NYLCV/EF Announces Its Long Island Priorities

New York League of Conservation Voters
New York League of Conservation Voters Education Fund
(212) 361-6350, Ext. 206

For Immediate Release: December 21, 2020
Contact: Shachar Sharon, ssharon@nylcv.org

Environmental Group Announces Its Long Island Priorities

Major Focus Includes Reducing Emissions from the Transportation Sector 

Long Island, NY – The New York League of Conservation Voters (NYLCV) and NYLCV Education Fund (NYLCVEF) today released their policy priorities for Long Island.

As announced in their 2021-2022 Long Island Policy Agenda, NYLCV/EF will focus their advocacy and programming on combating climate change and protecting people and natural resources. They will push for and educate the public about initiatives related to energy, transportation, resiliency, solid waste, clean water, sustainable development, parks and open spaces, and farms and local foods. 

The full agenda is available here.

NYLCV/EF president Julie Tighe said, “This past year brought heightened awareness of the need to take action to help avert the worst effects of climate change. The State laid out aggressive climate standards and local governments are key to achieving these standards. We also need more local policies that improve water infrastructure and keep our drinking water free of contaminants. This agenda can help guide localities on Long Island about how to implement these important policies and initiatives. We look forward to working with county and town officials to champion these priorities.”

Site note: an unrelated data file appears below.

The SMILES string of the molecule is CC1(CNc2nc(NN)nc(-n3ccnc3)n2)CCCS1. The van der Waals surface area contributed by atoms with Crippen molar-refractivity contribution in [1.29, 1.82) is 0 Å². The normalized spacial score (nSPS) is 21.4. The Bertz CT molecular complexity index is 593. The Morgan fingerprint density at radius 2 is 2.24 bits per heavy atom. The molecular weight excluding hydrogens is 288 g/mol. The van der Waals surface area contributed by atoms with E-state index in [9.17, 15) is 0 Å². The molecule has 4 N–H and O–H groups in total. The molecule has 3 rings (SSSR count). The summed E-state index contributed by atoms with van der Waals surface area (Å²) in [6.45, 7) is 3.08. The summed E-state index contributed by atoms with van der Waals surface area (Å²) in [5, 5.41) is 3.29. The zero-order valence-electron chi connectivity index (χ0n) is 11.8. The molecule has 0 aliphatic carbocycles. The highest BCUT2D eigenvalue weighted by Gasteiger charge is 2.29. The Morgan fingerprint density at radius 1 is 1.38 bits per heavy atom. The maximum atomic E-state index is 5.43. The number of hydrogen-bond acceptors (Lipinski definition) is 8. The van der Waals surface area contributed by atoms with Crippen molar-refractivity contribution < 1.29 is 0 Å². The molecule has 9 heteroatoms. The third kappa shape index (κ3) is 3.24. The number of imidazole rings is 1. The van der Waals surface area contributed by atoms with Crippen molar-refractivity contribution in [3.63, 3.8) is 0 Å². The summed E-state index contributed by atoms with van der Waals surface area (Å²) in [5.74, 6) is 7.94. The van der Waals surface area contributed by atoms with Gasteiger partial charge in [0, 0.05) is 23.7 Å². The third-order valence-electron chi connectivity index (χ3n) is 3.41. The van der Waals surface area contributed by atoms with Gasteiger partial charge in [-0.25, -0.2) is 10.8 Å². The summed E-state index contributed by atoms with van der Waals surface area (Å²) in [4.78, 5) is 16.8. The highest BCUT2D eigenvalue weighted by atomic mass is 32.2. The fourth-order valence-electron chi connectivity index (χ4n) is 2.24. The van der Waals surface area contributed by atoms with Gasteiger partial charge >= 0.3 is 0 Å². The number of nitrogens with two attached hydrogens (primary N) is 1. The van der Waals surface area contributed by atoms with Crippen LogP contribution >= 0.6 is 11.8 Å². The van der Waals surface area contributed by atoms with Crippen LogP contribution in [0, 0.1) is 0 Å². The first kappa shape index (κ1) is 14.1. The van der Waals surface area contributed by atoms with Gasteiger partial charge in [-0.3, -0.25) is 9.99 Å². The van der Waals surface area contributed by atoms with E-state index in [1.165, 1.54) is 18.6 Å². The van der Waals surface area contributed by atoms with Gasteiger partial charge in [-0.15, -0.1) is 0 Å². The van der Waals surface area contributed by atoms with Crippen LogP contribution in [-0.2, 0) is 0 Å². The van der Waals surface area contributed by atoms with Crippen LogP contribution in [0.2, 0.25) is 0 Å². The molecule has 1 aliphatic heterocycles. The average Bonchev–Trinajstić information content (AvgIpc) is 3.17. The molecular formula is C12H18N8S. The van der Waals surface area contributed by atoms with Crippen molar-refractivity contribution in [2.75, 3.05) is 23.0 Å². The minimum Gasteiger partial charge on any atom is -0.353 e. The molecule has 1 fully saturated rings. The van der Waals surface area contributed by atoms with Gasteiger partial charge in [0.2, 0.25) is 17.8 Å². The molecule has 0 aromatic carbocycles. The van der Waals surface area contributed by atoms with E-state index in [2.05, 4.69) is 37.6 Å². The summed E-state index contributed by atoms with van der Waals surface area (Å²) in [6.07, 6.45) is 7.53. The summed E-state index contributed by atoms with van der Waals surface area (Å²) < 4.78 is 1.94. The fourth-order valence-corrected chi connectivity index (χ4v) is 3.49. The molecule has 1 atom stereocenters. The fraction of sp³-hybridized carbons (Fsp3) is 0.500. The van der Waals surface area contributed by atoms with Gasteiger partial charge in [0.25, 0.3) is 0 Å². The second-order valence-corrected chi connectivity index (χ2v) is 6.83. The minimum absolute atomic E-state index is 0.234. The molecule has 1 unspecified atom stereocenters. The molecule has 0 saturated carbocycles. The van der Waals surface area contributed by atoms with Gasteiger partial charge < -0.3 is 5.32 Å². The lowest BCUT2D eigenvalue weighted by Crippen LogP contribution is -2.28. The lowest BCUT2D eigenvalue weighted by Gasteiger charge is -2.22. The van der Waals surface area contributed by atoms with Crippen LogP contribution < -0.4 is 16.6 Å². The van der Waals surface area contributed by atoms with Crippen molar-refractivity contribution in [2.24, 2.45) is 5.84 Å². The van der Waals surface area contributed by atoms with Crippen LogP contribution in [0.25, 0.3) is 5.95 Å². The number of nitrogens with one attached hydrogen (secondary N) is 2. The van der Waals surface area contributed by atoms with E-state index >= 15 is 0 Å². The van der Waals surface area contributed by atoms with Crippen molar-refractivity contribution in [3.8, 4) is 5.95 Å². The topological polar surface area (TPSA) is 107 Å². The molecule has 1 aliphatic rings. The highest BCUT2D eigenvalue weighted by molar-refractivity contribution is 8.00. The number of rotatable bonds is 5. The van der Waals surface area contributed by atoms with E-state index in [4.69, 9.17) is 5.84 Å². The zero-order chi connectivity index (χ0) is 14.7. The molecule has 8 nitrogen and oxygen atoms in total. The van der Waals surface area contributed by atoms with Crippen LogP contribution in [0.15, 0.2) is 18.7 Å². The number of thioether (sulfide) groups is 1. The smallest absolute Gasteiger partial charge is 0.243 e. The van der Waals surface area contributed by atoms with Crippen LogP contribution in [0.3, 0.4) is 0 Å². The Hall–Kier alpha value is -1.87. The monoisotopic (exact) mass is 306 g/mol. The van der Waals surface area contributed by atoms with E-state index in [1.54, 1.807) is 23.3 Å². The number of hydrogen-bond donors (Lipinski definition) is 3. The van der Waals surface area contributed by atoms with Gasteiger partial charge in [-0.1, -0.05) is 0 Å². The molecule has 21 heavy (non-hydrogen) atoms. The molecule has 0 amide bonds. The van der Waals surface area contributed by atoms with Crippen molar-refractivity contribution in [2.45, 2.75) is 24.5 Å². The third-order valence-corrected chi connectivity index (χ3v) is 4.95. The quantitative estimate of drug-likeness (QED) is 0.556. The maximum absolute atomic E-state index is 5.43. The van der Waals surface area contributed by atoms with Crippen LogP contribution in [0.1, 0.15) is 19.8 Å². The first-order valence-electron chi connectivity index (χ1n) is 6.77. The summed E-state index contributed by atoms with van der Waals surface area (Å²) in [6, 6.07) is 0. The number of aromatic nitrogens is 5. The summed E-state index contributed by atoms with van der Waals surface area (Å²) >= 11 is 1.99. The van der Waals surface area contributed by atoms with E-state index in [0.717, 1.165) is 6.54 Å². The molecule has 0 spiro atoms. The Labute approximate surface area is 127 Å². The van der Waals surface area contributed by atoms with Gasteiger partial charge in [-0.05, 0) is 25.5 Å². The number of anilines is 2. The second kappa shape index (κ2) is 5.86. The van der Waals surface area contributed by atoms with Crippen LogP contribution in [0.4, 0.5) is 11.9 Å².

Though NYLCV/EF will support dozens of specific policies, the issues below were identified as top priorities:

Sustainable Development:

Municipalities can combat climate change by creating livable, sustainable communities. We will advance modernized zoning to encourage mixed land use, compact development, downtown revitalization, open space protection, and historic preservation.


Renewable energy like offshore wind and solar power reduces greenhouse gas emissions and air pollution across the region, but it is challenging to site large-scale renewable energy installations and can be needlessly difficult to install small-scale renewable technology. We will work with municipal and county governments to reduce red tape and create new incentives for small-scale renewable energy. 

Clean Air:

We will work to speed up conversions from home heating oil to cleaner, more efficient heating systems. We will continue working to reduce emissions from power plants and automobiles, including a push for more electric school buses and targeted interventions to protect environmental justice communities. 

Electric Vehicles:

Electric vehicles (EVs) reduce greenhouse gas emissions and produce zero emissions, improving air quality. We will continue our successful advocacy efforts to increase the number of EVs in municipal fleets and expand the EV charging station network throughout Long Island. 

The agenda was created with input from the New York League of Conservation Voters Long Island Chapter, which works to identify and advocate for solutions to the region’s most pressing environmental issues. 

The New York League of Conservation Voters is the only non-partisan, statewide environmental organization in New York that takes a pragmatic approach to fighting for clean water, healthy air, renewable energy, and open space. For more information, visit www.nylcv.org. The New York League of Conservation Voters Education Fund engages and educates New Yorkers on environmental issues and the environmental decision-making processes at the local, regional, state and federal levels. NYLCVEF fosters open, nonpartisan discussion on environmental policy and empowers New Yorkers to be effective advocates on behalf of the environment. Visit www.nylcvef.org for more information.